INTERVIEW WITH DR. KRISTEN ZALESKI, PhD, LCSW
Part of ethical and competent practice is to always make sure that we’re healing in the way that we want to, that we’re making a difference. And sometimes by the nature of the therapeutic relationship, the therapist can really want to help the client and believe they’re helping the client, but we always need to add data to that to make sure that that’s really true. Sometimes our clients want to feel better so badly and will tell us that they’re feeling better, but after they leave treatment might not be feeling so well because they didn’t wanna let us down or them down. But in reality, we didn’t have measures in place to make sure in other ways that their body and their brain were recovering.
ETHICAL TREATMENT AT THE MENTAL HEALTH COLLECTIVE
So at The Collective, we really focus on having our clients fill out evaluation forms every month based on depression, anxiety, post-traumatic stress disorder. We have other more fine-tuned assessments around somatic awareness, polyvagal nerve, which is just health of their stress response in their body, and check regularly to make sure that we’re seeing improvement in those evaluations. So when you come here, you have about 10 days of assessment where you’re going to be evaluated both by the team, but also by these measures. And then every month moving forward, same sort of piece. The other cool thing that we do is we invite you in with the entire team towards the end of your first month to have a conversation with us:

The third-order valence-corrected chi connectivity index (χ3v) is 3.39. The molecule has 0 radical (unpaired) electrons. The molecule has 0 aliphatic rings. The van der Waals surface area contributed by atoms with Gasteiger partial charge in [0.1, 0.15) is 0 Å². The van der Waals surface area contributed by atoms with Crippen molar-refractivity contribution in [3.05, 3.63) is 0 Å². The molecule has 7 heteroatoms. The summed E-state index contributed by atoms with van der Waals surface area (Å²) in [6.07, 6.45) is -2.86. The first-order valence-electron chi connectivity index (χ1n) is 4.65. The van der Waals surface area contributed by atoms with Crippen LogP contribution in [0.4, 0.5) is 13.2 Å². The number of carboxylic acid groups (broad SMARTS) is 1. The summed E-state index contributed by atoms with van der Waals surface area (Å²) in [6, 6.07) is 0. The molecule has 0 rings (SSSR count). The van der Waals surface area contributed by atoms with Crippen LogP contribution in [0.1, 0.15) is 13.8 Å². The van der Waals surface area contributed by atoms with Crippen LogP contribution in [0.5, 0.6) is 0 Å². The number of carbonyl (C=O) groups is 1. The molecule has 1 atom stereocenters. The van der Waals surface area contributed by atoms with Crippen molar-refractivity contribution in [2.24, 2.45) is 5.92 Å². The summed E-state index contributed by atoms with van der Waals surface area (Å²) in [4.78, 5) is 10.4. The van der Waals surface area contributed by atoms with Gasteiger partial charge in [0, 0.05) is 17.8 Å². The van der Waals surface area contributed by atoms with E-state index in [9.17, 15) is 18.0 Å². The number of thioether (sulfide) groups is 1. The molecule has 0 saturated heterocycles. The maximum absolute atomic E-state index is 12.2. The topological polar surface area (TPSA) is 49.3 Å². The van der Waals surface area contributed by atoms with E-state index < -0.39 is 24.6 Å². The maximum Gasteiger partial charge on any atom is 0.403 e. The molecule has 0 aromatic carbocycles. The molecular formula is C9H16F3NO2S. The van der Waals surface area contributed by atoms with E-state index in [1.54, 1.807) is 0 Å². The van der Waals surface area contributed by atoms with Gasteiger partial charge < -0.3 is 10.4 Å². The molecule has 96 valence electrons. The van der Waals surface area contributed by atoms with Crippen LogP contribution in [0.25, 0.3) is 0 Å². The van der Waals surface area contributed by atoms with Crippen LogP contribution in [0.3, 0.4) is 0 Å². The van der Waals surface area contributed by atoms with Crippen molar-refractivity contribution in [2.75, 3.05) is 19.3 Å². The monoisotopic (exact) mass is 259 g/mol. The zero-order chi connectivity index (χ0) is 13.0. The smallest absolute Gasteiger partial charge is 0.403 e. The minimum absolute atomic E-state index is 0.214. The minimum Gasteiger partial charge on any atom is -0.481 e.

Are you getting better?
How are you feeling?
How is this working?
What can we do better?
And I think that that promotes more empowerment in the client, too, all of these new evaluations put in place.
MENTAL HEALTH FEEDBACK + DATA
We did a big synthesis of all the data and we wanted to see, are we actually helping people get better? And in every assessment measure that we used, we saw over a 50% reduction in the first month of symptoms. So people coming in with pretty severe depression, it landing into mild to moderate levels after a month of treatment. Same thing with anxiety. We hold ourselves accountable as a staff, and if there’s ever an instance where a client is not seeing gains in those evaluations, no matter what the team thinks they’re seeing, that’s a sign to us as clinical providers, that we need to do a little bit more. And so we do have the ability here to pivot and start to change treatment sometimes to continue that trend of recovery on those measures